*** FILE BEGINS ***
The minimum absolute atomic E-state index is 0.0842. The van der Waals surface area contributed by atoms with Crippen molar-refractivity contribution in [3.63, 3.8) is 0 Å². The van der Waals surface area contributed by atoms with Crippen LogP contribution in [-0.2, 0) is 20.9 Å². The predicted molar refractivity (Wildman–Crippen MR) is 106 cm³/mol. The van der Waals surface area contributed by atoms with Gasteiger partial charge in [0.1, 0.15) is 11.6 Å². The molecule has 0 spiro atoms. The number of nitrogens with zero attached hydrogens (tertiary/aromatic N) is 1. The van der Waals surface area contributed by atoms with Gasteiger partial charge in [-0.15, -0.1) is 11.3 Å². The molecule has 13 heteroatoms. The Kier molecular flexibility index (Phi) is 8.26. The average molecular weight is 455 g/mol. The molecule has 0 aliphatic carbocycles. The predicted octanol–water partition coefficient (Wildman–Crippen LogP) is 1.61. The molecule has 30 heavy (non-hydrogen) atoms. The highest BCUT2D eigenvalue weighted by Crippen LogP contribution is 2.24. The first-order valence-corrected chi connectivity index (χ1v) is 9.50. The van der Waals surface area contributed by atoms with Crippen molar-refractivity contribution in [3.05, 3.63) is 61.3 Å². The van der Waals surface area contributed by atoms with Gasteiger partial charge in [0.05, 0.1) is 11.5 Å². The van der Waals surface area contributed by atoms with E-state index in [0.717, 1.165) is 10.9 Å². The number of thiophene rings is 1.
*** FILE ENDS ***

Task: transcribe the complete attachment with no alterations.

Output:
The minimum absolute atomic E-state index is 0.0842. The van der Waals surface area contributed by atoms with Crippen molar-refractivity contribution in [3.63, 3.8) is 0 Å². The van der Waals surface area contributed by atoms with Crippen LogP contribution in [-0.2, 0) is 20.9 Å². The predicted molar refractivity (Wildman–Crippen MR) is 106 cm³/mol. The van der Waals surface area contributed by atoms with Gasteiger partial charge in [0.1, 0.15) is 11.6 Å². The molecule has 0 spiro atoms. The number of nitrogens with zero attached hydrogens (tertiary/aromatic N) is 1. The van der Waals surface area contributed by atoms with Gasteiger partial charge in [-0.15, -0.1) is 11.3 Å². The molecule has 13 heteroatoms. The Kier molecular flexibility index (Phi) is 8.26. The average molecular weight is 455 g/mol. The molecule has 0 aliphatic carbocycles. The predicted octanol–water partition coefficient (Wildman–Crippen LogP) is 1.61. The molecule has 30 heavy (non-hydrogen) atoms. The highest BCUT2D eigenvalue weighted by Crippen LogP contribution is 2.24. The first-order valence-corrected chi connectivity index (χ1v) is 9.50. The van der Waals surface area contributed by atoms with Crippen molar-refractivity contribution in [3.05, 3.63) is 61.3 Å². The van der Waals surface area contributed by atoms with Gasteiger partial charge in [0.05, 0.1) is 11.5 Å². The van der Waals surface area contributed by atoms with E-state index in [0.717, 1.165) is 10.9 Å². The number of thiophene rings is 1.